Logo link to homepage

Smithsonian / USGS Weekly Volcanic Activity Report

Weekly Volcanic Activity Map

The Weekly Volcanic Activity Report is a cooperative project between the Smithsonian's Global Volcanism Program and the US Geological Survey's Volcano Hazards Program. Updated by 2300 UTC every Wednesday and averaging 16 reported volcanoes, this is not a comprehensive list of all eruptions this week, but rather a summary of activity that meet criteria discussed in the "Criteria and Disclaimers" section below.

Volcanic activity reported here is preliminary and subject to change. Carefully reviewed, detailed narratives over longer time periods are published as reports of the Bulletin of the Global Volcanism Network available through volcano profile pages.

Smithsonian / USGS Weekly Volcanic Activity Report for the week of 20 September-26 September 2023
Name Location Eruption Start Date Report Status
Ruby Mariana Islands (USA) New
Villarrica Central Chile 2014 Dec 2 ± 7 days New
Aira Kyushu (Japan) 2017 Mar 25 Continuing
Ebeko Paramushir Island (Russia) 2022 Jun 11 Continuing
Erta Ale Ethiopia 1967 Jul 2 (in or before) ± 182 days Continuing
Great Sitkin Andreanof Islands (USA) 2021 May 25 Continuing
Ibu Halmahera 2008 Apr 5 Continuing
Klyuchevskoy Central Kamchatka (Russia) 2023 Jun 22 Continuing
Lewotolok Lembata Island 2020 Nov 27 Continuing
Mayon Luzon (Philippines) 2023 Apr 27 ± 2 days Continuing
Merapi Central Java 2020 Dec 31 Continuing
Nyamulagira DR Congo 2018 Apr 18 Continuing
Nyiragongo DR Congo 2002 May 17 (?) Continuing
Popocatepetl Mexico 2005 Jan 9 Continuing
Reventador Ecuador 2008 Jul 27 Continuing
Sangay Ecuador 2019 Mar 26 Continuing
Semeru Eastern Java 2017 Jun 6 Continuing
Sheveluch Central Kamchatka (Russia) 1999 Aug 15 Continuing
Shishaldin Fox Islands (USA) 2023 Jul 12 Continuing
Stromboli Aeolian Islands (Italy) 1934 Feb 2 Continuing
Suwanosejima Ryukyu Islands (Japan) 2004 Oct 23 Continuing
Taal Luzon (Philippines) Continuing
Ulawun New Britain (Papua New Guinea) 2023 Jul 18 Continuing
All times are local unless otherwise stated.
Weekly Reports Archive

Since the Weekly Volcanic Activity Report began in November 2000, there have been 19,832 individual reports over 1,207 weeks (average of 16 per week) on 332 different volcanoes.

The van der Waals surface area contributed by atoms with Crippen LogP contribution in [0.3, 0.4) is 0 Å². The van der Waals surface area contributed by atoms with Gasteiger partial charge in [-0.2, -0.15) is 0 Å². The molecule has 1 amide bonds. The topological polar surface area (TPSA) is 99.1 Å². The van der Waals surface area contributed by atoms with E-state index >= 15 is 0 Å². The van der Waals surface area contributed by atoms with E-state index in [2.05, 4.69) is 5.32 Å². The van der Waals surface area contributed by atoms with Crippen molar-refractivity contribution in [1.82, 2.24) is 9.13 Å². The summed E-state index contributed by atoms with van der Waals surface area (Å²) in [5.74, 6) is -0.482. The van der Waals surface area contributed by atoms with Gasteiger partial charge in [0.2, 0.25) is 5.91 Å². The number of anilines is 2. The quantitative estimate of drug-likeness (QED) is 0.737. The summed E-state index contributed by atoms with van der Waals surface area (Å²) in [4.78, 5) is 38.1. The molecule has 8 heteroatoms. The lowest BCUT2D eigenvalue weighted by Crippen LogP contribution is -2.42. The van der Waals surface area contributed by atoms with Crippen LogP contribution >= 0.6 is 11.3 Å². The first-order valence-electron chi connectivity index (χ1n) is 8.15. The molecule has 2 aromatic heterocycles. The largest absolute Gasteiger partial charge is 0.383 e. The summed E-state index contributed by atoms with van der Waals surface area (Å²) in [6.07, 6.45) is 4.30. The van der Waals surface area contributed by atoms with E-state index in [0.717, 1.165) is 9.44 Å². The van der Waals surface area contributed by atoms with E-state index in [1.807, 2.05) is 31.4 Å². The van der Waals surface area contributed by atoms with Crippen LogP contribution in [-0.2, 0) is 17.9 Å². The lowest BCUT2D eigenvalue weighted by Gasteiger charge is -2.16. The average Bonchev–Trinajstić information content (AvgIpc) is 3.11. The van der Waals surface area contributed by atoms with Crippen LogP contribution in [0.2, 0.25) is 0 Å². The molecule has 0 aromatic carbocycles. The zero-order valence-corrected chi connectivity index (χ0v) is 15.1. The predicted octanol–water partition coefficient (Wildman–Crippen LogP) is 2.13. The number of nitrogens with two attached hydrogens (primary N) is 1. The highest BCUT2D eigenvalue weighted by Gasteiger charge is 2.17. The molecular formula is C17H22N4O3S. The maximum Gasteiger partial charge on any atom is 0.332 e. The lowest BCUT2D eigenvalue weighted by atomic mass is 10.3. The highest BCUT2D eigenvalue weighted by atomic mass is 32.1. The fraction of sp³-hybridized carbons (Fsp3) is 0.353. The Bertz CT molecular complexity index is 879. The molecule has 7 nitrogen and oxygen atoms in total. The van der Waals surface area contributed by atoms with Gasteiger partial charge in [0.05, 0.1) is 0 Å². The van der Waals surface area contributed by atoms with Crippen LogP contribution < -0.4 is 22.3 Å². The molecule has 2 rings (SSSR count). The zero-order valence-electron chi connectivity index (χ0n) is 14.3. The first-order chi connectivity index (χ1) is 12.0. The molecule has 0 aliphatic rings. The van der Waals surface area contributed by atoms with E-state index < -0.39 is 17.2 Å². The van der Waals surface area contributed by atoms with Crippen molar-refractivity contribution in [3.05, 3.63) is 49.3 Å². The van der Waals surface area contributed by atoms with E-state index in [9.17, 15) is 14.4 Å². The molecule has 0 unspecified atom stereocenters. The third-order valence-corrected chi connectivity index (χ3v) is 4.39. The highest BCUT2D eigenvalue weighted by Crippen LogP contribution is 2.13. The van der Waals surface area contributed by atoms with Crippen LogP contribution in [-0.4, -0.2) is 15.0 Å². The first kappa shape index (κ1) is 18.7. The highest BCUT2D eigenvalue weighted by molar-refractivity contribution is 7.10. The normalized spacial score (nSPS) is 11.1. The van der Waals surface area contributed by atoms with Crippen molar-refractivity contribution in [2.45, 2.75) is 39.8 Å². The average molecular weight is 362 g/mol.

Search by Date



Use the dropdowns to choose the year and week for archived Weekly Reports.

Use the dropdowns to choose the year and week for archived Weekly Reports.          



Search by Volcano



Agung Cuicocha Iliwerung Llaima Popocatepetl Sumbing
Ahyi Cumbal Inielika Lokon-Empung Purace Sundoro
Aira Dabbahu Ioto Lonquimay Puyehue-Cordon Caulle Suretamatai
Akan Davidof Irazu Lopevi Rabaul Suwanosejima
Alaid Dempo Iya Machin Raikoke Taal
Alu-Dalafilla Descabezado Grande Izu-Torishima Makushin Ranakah Tair, Jebel at
Ambae Dieng Volcanic Complex Jackson Segment Maly Semyachik Raoul Island Takawangha
Ambang Dukono Kaba Manam Rasshua Talang
Ambrym East Epi Kadovar Manda Hararo Raung Tambora
Anatahan Ebeko Kaitoku Seamount Marapi Redoubt Tanaga
Aniakchak Ebulobo Kama'ehuakanaloa Maroa Reventador Tandikat-Singgalang
Antillanca Volcanic Complex Edgecumbe Kambalny Martin Reykjanes Tangkoko-Duasudara
Antuco Egon Kanaga Masaya Rincon de la Vieja Tangkuban Parahu
Apoyeque Ekarma Kanlaon Maule, Laguna del Rinjani Tara, Batu
Arenal Eldey Karangetang Mauna Loa Ritter Island Ta'u
Asamayama Erebus Karkar Mayon Rotorua Taupo
Askja Erta Ale Karthala McDonald Islands Ruang Telica
Asosan Etna Karymsky Melimoyu Ruapehu Tenerife
Atka Volcanic Complex Etorofu-Yakeyama [Grozny Group] Kasatochi Merapi Ruby Tengger Caldera
Augustine Eyjafjallajokull Katla Midagahara Ruiz, Nevado del Three Sisters
Avachinsky Fagradalsfjall Katmai Misti, El Sabancaya Tinakula
Awu Fernandina Kavachi Miyakejima Sakar Tofua
Axial Seamount Fogo Kelimutu Momotombo Salak Tokachidake
Azul, Cerro Fonualei Kelud Monowai San Cristobal Tolbachik
Azumayama Fournaise, Piton de la Kerinci Montagu Island San Miguel Toliman
Bagana Fourpeaked Ketoi Moyorodake [Medvezhia] San Vicente Tongariro
Balbi Fuego Kharimkotan Mutnovsky Sangay Trident